How Nurses Can Prioritize Self-Care

dog spa

 

Before any aircraft takes off, the hostess gives a demonstration of what to do in case there is a lack of oxygen.  She talks about first putting the oxygen mask on yourself, then helping your child.

Many nurses are so caring they want to put the oxygen on the child first; or in this case, the patient, -so they tend to ignore themselves. To take care of others, you need to care for yourself first, so you have the energy and health needed.

What exactly is self-care?

Self-care includes any intentional actions you take to care for your physical, mental and emotional health.

The world Health Organization defines self-care as; ‘what people do for themselves to establish and maintain health, prevent and deal with illness.’

For many nurses, this can be a challenge because you are always busy, and nursing is a never-ending job. Eventually, many nurses suffer from burnout, physical illnesses as well as emotional problems.

 

I have a neighbor who loves her dog. Her dog’s name is Pinto.  I noticed every Friday she went out with Pinto, and when she returned, Pinto looked so clean and pleased. One day she saw me looking at her dog with a quizzed expression. “Oh! We just got back from the Dog Spa.”

She went on to explain how Pinto got a 15-minute massage, teeth brushing, and a 5-minute skin conditioning treatment. Pinto got her nails trimmed and a hairstyle and brush, as well as a ‘paw-dicure’ nail color. Imagine a pedicure for dogs!

 

If a pet can get that much care, nurses need to make self-care a priority.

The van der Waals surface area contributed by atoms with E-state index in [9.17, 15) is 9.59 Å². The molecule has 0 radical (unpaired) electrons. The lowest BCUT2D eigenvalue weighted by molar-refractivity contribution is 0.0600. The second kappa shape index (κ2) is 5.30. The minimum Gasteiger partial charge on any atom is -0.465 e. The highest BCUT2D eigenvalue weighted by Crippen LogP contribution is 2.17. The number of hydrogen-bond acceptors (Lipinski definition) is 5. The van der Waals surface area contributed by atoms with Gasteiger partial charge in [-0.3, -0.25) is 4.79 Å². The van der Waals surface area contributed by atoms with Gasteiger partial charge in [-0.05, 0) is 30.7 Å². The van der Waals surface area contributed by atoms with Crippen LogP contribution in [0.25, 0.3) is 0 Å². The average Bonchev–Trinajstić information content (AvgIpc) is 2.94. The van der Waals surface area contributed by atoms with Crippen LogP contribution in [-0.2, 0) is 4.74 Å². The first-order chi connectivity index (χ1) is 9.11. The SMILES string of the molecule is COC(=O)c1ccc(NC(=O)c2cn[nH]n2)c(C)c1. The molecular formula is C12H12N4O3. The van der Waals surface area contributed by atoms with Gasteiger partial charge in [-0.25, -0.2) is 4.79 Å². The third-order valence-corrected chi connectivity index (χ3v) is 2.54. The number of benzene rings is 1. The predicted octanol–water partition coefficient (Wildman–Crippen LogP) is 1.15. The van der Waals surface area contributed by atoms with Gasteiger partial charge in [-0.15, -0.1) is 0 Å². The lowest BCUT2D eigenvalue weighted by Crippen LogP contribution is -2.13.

In this article, I want to talk about four things you need to say ‘No’ to -so you say ‘Yes’ to yourself.

1.    Say No to overtime when you are exhausted

Working overtime is often tempting particularly when you look at your paycheck. However, consider what it is doing to you physically. Over time, the constant exhaustion catches up with you. Your body needs to rest and rejuvenate, and it may mean saying ‘No’ to that over time no matter how attractive it looks.

2.    Say No to lack of sleep

I know a nurse who works double shifts five days a week. By the time he gets home past midnight, he gets about three to four hours sleep, and it’s time to get up and start a new day.

Three to four hours sleep after a 16-hour shift is not adequate sleep. Lack of sleep can lead to depression, the risk of stroke, obesity due to eating at odd times and eating fast foods, lack of focus particularly while driving, and making a myriad of med errors.

3.    Say No to poor stress management techniques

Poor stress management techniques are using negative methods to deal with stress. These include: drinking too much alcohol, smoking, taking drugs, eating comfort foods, zoning out for hours in front of the TV and lashing out at others.

4.    Say No to toxic people

Minimize the negative influences around you. These are people who like whining, complaining and have poor attitudes. You may not be able to avoid them completely, but you can minimize your interaction with them.

 

 

Having said No to these four things, say Yes to the following six:

  • Say yes to fun and hobbies
  • Surround yourself with positive, supportive helpful people whenever possible.
  • Say yes and take time to relax.
  • Say yes to attend retreats.
  • Say yes to daily meditation.
  • Say yes to travel and adventure.